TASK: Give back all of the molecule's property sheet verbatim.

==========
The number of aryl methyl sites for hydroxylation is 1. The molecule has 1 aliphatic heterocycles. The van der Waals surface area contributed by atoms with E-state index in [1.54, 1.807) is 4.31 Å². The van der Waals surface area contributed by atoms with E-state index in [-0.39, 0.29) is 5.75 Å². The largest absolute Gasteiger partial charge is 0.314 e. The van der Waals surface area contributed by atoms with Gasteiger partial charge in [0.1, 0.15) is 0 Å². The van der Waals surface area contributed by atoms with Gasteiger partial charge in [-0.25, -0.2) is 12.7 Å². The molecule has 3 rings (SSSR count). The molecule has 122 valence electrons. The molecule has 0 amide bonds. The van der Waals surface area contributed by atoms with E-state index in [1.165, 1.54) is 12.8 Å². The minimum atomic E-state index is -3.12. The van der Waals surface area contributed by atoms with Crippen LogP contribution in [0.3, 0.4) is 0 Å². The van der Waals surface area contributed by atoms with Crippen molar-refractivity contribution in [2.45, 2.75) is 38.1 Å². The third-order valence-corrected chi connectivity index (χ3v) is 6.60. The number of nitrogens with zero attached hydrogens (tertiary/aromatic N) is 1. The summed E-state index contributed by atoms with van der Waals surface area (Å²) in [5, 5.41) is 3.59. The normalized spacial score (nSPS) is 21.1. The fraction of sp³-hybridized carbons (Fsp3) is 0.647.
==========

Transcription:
The number of aryl methyl sites for hydroxylation is 1. The molecule has 1 aliphatic heterocycles. The van der Waals surface area contributed by atoms with E-state index in [1.54, 1.807) is 4.31 Å². The van der Waals surface area contributed by atoms with E-state index in [-0.39, 0.29) is 5.75 Å². The largest absolute Gasteiger partial charge is 0.314 e. The van der Waals surface area contributed by atoms with Gasteiger partial charge in [0.1, 0.15) is 0 Å². The van der Waals surface area contributed by atoms with Gasteiger partial charge in [-0.25, -0.2) is 12.7 Å². The molecule has 3 rings (SSSR count). The molecule has 122 valence electrons. The molecule has 0 amide bonds. The van der Waals surface area contributed by atoms with E-state index in [1.165, 1.54) is 12.8 Å². The minimum atomic E-state index is -3.12. The van der Waals surface area contributed by atoms with Crippen LogP contribution in [0.3, 0.4) is 0 Å². The van der Waals surface area contributed by atoms with Crippen molar-refractivity contribution in [2.45, 2.75) is 38.1 Å². The third-order valence-corrected chi connectivity index (χ3v) is 6.60. The number of nitrogens with zero attached hydrogens (tertiary/aromatic N) is 1. The summed E-state index contributed by atoms with van der Waals surface area (Å²) in [5, 5.41) is 3.59. The normalized spacial score (nSPS) is 21.1. The fraction of sp³-hybridized carbons (Fsp3) is 0.647.